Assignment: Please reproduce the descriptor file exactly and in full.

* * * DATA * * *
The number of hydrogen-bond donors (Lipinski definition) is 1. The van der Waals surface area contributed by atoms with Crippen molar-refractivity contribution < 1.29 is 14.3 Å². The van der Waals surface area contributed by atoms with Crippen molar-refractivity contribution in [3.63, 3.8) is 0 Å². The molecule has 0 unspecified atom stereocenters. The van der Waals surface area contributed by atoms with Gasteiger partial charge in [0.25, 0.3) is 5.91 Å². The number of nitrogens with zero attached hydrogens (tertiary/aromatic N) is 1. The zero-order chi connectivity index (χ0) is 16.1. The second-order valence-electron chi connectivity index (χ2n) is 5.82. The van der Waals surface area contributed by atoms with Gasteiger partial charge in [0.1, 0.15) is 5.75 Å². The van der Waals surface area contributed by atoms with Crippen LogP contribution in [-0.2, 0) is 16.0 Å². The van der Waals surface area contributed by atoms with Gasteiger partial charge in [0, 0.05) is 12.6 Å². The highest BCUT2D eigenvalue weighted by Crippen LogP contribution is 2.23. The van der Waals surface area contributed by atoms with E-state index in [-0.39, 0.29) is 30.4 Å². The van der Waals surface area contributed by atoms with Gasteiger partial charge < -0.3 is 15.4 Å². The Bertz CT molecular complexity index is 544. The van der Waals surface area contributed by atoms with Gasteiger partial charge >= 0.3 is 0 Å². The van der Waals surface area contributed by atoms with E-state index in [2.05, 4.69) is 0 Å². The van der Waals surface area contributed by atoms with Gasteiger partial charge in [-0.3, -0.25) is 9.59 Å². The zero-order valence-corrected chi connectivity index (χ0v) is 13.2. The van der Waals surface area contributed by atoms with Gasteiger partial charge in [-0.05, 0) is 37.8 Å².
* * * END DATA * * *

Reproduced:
The number of hydrogen-bond donors (Lipinski definition) is 1. The van der Waals surface area contributed by atoms with Crippen molar-refractivity contribution < 1.29 is 14.3 Å². The van der Waals surface area contributed by atoms with Crippen molar-refractivity contribution in [3.63, 3.8) is 0 Å². The molecule has 0 unspecified atom stereocenters. The van der Waals surface area contributed by atoms with Gasteiger partial charge in [0.25, 0.3) is 5.91 Å². The number of nitrogens with zero attached hydrogens (tertiary/aromatic N) is 1. The zero-order chi connectivity index (χ0) is 16.1. The second-order valence-electron chi connectivity index (χ2n) is 5.82. The van der Waals surface area contributed by atoms with Gasteiger partial charge in [0.1, 0.15) is 5.75 Å². The van der Waals surface area contributed by atoms with Crippen LogP contribution in [-0.2, 0) is 16.0 Å². The van der Waals surface area contributed by atoms with Gasteiger partial charge in [0, 0.05) is 12.6 Å². The highest BCUT2D eigenvalue weighted by Crippen LogP contribution is 2.23. The van der Waals surface area contributed by atoms with E-state index in [-0.39, 0.29) is 30.4 Å². The van der Waals surface area contributed by atoms with Gasteiger partial charge < -0.3 is 15.4 Å². The Bertz CT molecular complexity index is 544. The van der Waals surface area contributed by atoms with Gasteiger partial charge >= 0.3 is 0 Å². The van der Waals surface area contributed by atoms with E-state index in [2.05, 4.69) is 0 Å². The van der Waals surface area contributed by atoms with Gasteiger partial charge in [-0.3, -0.25) is 9.59 Å². The zero-order valence-corrected chi connectivity index (χ0v) is 13.2. The van der Waals surface area contributed by atoms with Gasteiger partial charge in [-0.05, 0) is 37.8 Å².